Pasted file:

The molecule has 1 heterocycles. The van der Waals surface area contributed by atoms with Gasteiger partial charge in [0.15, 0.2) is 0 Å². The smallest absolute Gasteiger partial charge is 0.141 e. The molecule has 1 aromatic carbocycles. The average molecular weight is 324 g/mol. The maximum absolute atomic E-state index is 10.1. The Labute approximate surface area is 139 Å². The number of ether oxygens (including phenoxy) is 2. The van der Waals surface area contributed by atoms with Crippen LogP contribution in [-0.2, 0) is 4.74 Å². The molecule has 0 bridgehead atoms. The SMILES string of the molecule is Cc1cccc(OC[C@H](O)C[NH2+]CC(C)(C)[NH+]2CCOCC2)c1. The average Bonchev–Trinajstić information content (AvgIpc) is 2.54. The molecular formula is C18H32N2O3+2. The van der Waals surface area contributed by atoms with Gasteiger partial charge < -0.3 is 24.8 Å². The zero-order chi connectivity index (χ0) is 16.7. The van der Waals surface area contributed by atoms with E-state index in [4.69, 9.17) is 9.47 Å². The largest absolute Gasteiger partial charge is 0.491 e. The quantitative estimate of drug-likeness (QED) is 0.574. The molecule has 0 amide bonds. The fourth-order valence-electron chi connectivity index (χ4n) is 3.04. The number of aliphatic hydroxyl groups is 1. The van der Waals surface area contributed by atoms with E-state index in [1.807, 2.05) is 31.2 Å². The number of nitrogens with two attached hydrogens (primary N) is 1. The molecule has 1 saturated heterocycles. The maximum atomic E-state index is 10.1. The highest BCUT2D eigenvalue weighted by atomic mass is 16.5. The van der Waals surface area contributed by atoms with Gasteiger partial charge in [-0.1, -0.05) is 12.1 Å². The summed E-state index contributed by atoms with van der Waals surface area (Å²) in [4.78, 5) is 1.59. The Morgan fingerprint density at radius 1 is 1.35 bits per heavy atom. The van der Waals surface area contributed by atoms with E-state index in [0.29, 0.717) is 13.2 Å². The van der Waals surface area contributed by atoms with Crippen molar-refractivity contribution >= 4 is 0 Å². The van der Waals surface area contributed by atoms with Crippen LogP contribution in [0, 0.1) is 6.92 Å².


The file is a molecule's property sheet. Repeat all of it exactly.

The molecule has 1 heterocycles. The van der Waals surface area contributed by atoms with Gasteiger partial charge in [0.15, 0.2) is 0 Å². The smallest absolute Gasteiger partial charge is 0.141 e. The molecule has 1 aromatic carbocycles. The average molecular weight is 324 g/mol. The maximum absolute atomic E-state index is 10.1. The Labute approximate surface area is 139 Å². The number of ether oxygens (including phenoxy) is 2. The van der Waals surface area contributed by atoms with Crippen LogP contribution in [-0.2, 0) is 4.74 Å². The molecule has 0 bridgehead atoms. The SMILES string of the molecule is Cc1cccc(OC[C@H](O)C[NH2+]CC(C)(C)[NH+]2CCOCC2)c1. The average Bonchev–Trinajstić information content (AvgIpc) is 2.54. The molecular formula is C18H32N2O3+2. The van der Waals surface area contributed by atoms with Gasteiger partial charge < -0.3 is 24.8 Å². The zero-order chi connectivity index (χ0) is 16.7. The van der Waals surface area contributed by atoms with E-state index in [4.69, 9.17) is 9.47 Å². The largest absolute Gasteiger partial charge is 0.491 e. The quantitative estimate of drug-likeness (QED) is 0.574. The molecule has 0 amide bonds. The fourth-order valence-electron chi connectivity index (χ4n) is 3.04. The number of aliphatic hydroxyl groups is 1. The van der Waals surface area contributed by atoms with E-state index in [1.807, 2.05) is 31.2 Å². The number of nitrogens with two attached hydrogens (primary N) is 1. The molecule has 1 saturated heterocycles. The maximum atomic E-state index is 10.1. The highest BCUT2D eigenvalue weighted by atomic mass is 16.5. The van der Waals surface area contributed by atoms with Gasteiger partial charge in [-0.1, -0.05) is 12.1 Å². The summed E-state index contributed by atoms with van der Waals surface area (Å²) in [4.78, 5) is 1.59. The Morgan fingerprint density at radius 1 is 1.35 bits per heavy atom. The van der Waals surface area contributed by atoms with E-state index in [0.29, 0.717) is 13.2 Å². The van der Waals surface area contributed by atoms with Crippen molar-refractivity contribution >= 4 is 0 Å². The van der Waals surface area contributed by atoms with Crippen LogP contribution in [0, 0.1) is 6.92 Å².